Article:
Increased Urinary Frequency

Polyuria is a commonly experienced symptom. Too much urine may be different than an increased frequency of urination. Polyuria needs to be distinguished from the slightly different symptoms of excessively frequent urination, urinary dribbling, or an unusual urgency to urinate.

Too much urine can be caused by any of the following:

If too much urine is suspected, the urine volume and cause should be investigated by a health professional.

 


Risk factors for Increased Urinary Frequency

Allergy  


Autoimmune  


 


 


Diet  

Caffeine Intoxication

Caffeine is a diuretic, causing increased urination.



Hormones  


Infections  


 


Metabolic  


 


Nutrients  


Organ Health  

Enlarged Prostate

Increases in the number of times a man has to visit the bathroom along with a frequent sensation of having to urinate – especially at night – are among some of the early signs. In addition, a reduction in the force and caliber of urination is also characteristic of prostatic enlargement.



 


 


Symptoms - Food - Beverages  

Reasonable/sufficient water consumption



 

High/excessive water consumption



Tumors, Benign  

Fibroids

Mural fibroids (located in the uterine wall) and subserous fibroids (protruding outside the uterine wall) may reach a large size before causing symptoms. These symptoms may include pressure on the bladder with difficulty voiding or urinary frequency and urgency, pressure on the rectum with constipation, lower back and abdominal pain, as well as heavy bleeding.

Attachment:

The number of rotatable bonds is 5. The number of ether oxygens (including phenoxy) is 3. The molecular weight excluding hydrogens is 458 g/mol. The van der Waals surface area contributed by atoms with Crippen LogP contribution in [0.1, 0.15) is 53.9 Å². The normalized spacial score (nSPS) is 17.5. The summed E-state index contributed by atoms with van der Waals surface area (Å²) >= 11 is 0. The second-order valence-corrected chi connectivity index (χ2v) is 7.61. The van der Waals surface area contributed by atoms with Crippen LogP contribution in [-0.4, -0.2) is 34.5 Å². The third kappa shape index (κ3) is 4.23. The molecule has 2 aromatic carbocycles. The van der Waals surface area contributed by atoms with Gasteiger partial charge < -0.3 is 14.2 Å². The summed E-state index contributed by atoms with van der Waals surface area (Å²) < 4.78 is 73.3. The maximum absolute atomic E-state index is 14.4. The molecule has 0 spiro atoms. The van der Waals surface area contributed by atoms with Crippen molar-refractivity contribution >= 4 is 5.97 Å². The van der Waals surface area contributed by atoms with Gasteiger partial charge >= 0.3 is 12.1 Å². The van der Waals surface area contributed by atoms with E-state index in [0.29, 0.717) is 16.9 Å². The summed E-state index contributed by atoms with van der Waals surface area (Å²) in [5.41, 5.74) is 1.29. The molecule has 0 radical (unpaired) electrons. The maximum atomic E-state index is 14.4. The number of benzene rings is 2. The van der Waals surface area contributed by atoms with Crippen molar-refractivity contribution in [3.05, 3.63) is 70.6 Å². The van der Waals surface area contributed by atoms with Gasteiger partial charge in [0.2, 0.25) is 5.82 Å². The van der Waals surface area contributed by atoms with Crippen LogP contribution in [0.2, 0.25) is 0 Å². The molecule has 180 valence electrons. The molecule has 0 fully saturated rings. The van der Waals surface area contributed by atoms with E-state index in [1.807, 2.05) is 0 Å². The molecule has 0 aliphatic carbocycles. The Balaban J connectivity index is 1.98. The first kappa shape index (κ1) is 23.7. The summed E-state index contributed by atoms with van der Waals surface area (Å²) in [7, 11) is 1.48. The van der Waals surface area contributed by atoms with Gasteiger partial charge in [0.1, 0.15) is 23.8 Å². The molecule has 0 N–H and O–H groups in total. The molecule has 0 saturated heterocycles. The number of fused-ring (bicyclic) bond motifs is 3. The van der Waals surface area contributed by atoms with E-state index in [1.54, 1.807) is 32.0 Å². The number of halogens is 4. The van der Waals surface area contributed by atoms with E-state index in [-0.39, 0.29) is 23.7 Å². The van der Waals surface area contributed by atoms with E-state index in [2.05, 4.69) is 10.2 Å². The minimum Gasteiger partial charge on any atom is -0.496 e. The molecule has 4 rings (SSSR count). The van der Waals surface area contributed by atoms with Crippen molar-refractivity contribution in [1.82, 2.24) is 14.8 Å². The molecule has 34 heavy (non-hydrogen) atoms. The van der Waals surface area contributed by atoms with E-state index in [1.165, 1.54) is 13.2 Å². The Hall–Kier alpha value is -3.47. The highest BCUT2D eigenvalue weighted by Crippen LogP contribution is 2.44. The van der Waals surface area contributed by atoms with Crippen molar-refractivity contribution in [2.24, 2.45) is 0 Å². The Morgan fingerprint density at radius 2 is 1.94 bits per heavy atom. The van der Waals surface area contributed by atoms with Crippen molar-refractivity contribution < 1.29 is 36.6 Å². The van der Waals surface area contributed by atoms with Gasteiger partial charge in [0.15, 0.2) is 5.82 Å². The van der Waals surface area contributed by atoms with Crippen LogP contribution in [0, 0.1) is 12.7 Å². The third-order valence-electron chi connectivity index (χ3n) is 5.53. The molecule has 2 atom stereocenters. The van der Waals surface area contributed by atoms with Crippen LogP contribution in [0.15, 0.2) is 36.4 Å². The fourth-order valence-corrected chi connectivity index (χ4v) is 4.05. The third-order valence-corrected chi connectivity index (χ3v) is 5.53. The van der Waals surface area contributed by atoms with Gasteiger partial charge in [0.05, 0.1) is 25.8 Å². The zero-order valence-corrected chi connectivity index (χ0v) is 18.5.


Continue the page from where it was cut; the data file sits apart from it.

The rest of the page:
Uro-Genital  


 


 



Increased Urinary Frequency suggests the following may be present

Autoimmune  


 


Infections  


Organ Health  


Uro-Genital  


 



Recommendations for Increased Urinary Frequency

Diet  

Artificial Sweetener Avoidance

Sugar substitutes like aspartame and saccharin may cause bladder irritation. The most difficult soda to tolerate appears to be diet cola, which is a quadruple whammy of carbonation, caffeine, aspartame and cocoa derivatives, four known bladder irritants.



 


Key

Weak or unproven link
Strong or generally accepted link
Proven definite or direct link
Strongly counter-indicative
Likely to help

Glossary

Glucose

A sugar that is the simplest form of carbohydrate. It is commonly referred to as blood sugar. The body breaks down carbohydrates in foods into glucose, which serves as the primary fuel for the muscles and the brain.

Diabetes Mellitus

A disease with increased blood glucose levels due to lack or ineffectiveness of insulin. Diabetes is found in two forms; insulin-dependent diabetes (juvenile-onset) and non-insulin-dependent (adult-onset). Symptoms include increased thirst; increased urination; weight loss in spite of increased appetite; fatigue; nausea; vomiting; frequent infections including bladder, vaginal, and skin; blurred vision; impotence in men; bad breath; cessation of menses; diminished skin fullness. Other symptoms include bleeding gums; ear noise/buzzing; diarrhea; depression; confusion.

Diuretic

An agent increasing urine flow, causing the kidneys to excrete more than the usual amount of sodium, potassium and water.

Diabetes Insipidus

Excessive production of urine, usually due to insufficient production of antidiuretic hormone.

Psychogenic

Of a psychological origin.

Polydipsia

Chronic excessive thirst.

Constipation

Difficult, incomplete, or infrequent evacuation of dry, hardened feces from the bowels.

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